This is a way overdue post – I sewed this dress/costume for Clare some months ago, for a Girl Guides event. The theme was Disney; Clare wanted to go as Rapunzel – specifically, the “version” from Tangled. For reference:
I have a bit of a love/hate relationship with sewing costumes. They are often a great deal of work, and often a fair bit of expense in fabric cost. But once the girls are all dressed up in their costumes and grinning from ear to ear, it is SO satisfying! The costumes I’ve made in the past have all been worn until they’ve no longer fitted (and any that I make for Clare are then worn by Stella) so when I weigh it up they are actually a worthwhile garment to make. There may be some Cosplay sewing in my future, I suspect.
So, on to costume details. We figured out the key elements of the costume, and looked for a pattern that contained most of them. McCalls 6420 included patterns for both Women and Girls, but nothing for tween/teen sizes. However, it did provided us with a basis to adapt.
I took a look at the smallest Women’s pattern pieces, and knew that there was absolutely no way that the bodice was going to work on Clare. I could adapt the sleeve and skirt patterns without much hassle, but not that bodice. Over to Lekala I went!
Lekala 5017 provided the basis for the dress bodice and vest. We’d decided to sew the dress all in one with the skirt and sleeves attached to it, then the corset-style vest over it. I figured that I could use the same pattern pieces for both. I altered the neckline of the Lekala pattern pieces and redrew the hemline into a point to match the illustrations and the skirt piece on the pattern pieces, then cut into some quilting cotton to sew the vest.
Lekala is really wonderful for the non-standard shape. I could tell straight away that this was going to work without too much drama and alteration.
The front of the vest is quilting cotton, and the back is cotton drill. The vest is fully lined – I used the same quilting cotton as the central skirt panel. This costume was constructed in bits and pieces over a couple of weeks. The sleeves were fun to make. I used the McCalls pattern pieces as a base.
The purple stripes on the upper puffed sleeve are strips of ribbon sewn to the base fabric. The lower sleeve is pale pink stretch mesh. You can see how much I had to pin out of it to make it fitted to Clare’s arm. I completed both sleeves, ready to be attached to the bodice, then laid them aside and moved on to the skirt.
I used poly satin from Spotlight for the skirt. There is a hell of a lot of fabric in that skirt, and consequently a hell of a lot of gathering! The centre front skirt panel is quilting cotton. The stretch lace trim used throughout came from Darn Cheap Fabrics.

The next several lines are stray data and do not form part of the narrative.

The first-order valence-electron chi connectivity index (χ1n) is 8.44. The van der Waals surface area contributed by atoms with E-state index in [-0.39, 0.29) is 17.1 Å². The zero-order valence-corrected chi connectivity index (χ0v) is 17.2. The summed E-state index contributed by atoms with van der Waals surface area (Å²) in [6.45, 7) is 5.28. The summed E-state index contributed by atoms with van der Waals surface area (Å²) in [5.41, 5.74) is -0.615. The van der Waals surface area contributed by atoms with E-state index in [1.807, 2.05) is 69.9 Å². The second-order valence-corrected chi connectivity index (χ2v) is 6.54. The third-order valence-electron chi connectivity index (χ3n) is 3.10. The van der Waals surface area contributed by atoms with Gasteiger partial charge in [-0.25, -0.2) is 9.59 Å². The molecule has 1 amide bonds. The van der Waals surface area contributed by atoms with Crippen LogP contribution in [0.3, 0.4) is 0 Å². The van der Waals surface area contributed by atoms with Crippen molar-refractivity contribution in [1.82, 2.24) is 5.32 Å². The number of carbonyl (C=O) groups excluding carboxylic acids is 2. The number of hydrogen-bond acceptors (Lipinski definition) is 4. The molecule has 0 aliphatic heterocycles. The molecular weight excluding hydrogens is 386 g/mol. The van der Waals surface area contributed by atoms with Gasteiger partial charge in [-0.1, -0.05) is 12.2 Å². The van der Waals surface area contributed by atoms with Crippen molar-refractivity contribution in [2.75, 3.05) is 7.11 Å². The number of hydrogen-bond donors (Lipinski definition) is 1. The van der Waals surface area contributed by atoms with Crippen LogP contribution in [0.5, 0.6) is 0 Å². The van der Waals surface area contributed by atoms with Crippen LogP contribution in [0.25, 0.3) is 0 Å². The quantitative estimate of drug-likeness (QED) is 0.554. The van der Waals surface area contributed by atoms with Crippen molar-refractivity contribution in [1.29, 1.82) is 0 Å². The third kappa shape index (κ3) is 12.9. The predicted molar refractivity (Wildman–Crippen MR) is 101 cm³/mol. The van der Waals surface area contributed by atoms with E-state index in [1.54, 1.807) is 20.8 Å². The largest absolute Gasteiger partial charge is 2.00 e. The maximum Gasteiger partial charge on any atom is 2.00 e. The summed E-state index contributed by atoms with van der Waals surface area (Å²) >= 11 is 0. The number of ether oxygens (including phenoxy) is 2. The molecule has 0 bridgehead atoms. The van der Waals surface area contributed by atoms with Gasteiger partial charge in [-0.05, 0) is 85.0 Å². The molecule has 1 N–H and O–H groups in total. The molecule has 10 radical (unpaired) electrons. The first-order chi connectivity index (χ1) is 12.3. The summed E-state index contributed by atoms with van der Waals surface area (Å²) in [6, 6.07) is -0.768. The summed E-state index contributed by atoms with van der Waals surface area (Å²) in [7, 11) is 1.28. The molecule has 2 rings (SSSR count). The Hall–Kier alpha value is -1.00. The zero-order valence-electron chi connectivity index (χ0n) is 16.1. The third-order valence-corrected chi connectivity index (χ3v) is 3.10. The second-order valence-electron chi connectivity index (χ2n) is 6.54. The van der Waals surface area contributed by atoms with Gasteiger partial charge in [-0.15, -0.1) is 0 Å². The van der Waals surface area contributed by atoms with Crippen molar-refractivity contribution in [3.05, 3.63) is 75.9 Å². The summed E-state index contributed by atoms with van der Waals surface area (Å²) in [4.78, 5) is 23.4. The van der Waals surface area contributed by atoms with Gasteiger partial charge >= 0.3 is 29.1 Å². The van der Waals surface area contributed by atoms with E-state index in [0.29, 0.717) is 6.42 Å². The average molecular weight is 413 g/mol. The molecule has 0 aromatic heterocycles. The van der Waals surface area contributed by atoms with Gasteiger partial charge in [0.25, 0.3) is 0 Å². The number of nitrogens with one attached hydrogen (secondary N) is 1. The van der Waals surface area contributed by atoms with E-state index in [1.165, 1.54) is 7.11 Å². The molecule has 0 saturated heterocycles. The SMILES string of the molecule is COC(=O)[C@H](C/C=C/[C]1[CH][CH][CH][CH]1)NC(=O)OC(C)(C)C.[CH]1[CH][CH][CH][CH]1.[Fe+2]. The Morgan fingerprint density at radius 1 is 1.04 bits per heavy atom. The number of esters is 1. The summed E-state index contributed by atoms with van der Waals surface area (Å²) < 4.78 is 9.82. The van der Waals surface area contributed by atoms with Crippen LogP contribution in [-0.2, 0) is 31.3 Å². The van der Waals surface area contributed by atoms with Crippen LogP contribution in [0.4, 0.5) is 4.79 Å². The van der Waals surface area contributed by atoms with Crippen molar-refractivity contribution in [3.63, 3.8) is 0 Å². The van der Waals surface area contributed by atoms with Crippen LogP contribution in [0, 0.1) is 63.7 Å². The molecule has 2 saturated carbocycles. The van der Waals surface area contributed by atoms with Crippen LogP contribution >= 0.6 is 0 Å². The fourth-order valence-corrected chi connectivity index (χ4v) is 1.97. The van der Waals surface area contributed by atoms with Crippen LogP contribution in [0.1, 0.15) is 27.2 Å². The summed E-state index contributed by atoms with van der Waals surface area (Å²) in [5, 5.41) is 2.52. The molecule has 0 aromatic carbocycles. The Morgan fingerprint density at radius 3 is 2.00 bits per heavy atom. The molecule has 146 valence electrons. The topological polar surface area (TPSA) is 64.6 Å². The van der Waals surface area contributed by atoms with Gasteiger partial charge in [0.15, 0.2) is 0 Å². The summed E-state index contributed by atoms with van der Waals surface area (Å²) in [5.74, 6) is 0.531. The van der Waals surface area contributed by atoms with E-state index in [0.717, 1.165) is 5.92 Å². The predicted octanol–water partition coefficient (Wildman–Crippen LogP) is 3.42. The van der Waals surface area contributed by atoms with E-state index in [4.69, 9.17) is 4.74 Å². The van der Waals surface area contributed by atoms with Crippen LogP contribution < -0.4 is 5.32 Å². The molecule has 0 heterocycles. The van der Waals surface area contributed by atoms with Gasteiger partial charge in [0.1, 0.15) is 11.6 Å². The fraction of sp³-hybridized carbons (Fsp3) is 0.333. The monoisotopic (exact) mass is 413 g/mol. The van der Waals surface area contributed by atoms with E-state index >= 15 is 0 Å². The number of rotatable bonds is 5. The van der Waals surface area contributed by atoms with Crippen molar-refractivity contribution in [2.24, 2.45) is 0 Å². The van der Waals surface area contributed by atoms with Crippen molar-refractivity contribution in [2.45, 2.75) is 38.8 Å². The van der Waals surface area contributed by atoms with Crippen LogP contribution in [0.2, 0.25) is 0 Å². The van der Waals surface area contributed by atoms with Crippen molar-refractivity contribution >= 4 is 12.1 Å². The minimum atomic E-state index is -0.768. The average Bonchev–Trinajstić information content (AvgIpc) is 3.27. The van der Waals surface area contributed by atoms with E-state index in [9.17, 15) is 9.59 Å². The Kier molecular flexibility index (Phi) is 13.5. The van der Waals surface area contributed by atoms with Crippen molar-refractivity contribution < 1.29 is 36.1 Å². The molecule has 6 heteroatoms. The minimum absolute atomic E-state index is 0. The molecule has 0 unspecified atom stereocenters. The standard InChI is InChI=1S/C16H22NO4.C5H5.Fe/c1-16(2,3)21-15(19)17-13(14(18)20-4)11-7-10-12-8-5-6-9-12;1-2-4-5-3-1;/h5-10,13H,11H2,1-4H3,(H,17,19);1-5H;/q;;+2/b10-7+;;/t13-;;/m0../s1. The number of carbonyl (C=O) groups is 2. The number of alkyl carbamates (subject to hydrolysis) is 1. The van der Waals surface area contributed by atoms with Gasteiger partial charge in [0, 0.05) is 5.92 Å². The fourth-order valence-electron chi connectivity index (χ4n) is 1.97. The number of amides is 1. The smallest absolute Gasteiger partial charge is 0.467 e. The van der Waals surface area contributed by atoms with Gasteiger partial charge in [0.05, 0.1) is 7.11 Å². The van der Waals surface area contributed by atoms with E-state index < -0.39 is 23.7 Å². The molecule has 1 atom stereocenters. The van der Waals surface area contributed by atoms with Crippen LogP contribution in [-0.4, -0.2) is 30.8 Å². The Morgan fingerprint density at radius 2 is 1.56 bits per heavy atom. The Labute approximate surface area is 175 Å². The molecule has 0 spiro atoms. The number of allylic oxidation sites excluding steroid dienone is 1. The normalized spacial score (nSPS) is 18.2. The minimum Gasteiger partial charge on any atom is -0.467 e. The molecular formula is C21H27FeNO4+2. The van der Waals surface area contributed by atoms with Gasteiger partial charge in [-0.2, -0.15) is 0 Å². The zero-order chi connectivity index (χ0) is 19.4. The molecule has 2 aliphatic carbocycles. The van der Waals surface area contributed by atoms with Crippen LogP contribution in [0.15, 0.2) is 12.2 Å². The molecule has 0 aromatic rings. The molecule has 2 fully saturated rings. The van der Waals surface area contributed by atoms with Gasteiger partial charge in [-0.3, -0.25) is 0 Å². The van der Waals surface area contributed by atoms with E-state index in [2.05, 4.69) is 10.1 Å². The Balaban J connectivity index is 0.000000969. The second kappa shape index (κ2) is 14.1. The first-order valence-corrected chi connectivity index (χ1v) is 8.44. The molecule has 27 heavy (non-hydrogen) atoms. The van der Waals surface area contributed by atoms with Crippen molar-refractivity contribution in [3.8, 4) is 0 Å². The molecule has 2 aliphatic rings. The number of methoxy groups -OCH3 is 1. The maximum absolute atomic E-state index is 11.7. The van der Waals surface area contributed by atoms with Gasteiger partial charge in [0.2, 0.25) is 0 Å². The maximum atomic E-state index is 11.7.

The bodice fabric was also a poly satin from Spotlight, but was definitely much nicer quality (and was also more expensive) than the fabric used for the skirt. I used the same pattern pieces for the bodice as for the vest, except I placed the centre front line on the fold. It is self-lined, with a zip down the back. I have to say that sewing the zip into place in poly satin was NO fun at all. It is covered by the vest when she has the entire costume on, but I still wanted it to be fairly well inserted!
Then it was back to the vest! Time to learn how to insert eyelets. After a few experiments with the setting tool that came with the pack of eyelets (which involved a hammer and breadboard) I suddenly remembered that somewhere in my stash of handy sewing equipment I owned a setting tool that squeezed the parts together – it’s the one with the orange handles in the photo below. The other very handy tool was the one that cut the holes for the eyelets – the one with the red handles. I think that I bought it at Bunnings a while ago.
The eyelets set in much more nicely than I’d anticipated – the practice ones on scrap fabric were definitely worthwhile. We found some purple ribbon to lace through them, and then the costume was almost complete!
That laces up quite nicely! Clare had ordered cheap hair extensions from eBay, and attached them to the bottom of her plait to add extra length. The flowers were a couple of bunches from a $2 shop that we cut up and stuck into her hair at intervals.
So, there you go! I present to you all, Rapunzel!
She was VERY pleased with her finished costume, and I think she makes a highly convincing Rapunzel! It looks as though this costume is going to get another outing again at Guides soon in a Halloween-related activity. Stella’s pretty pleased with it in anticipation as well. I’m now starting to wonder what might be a fun costume to sew next…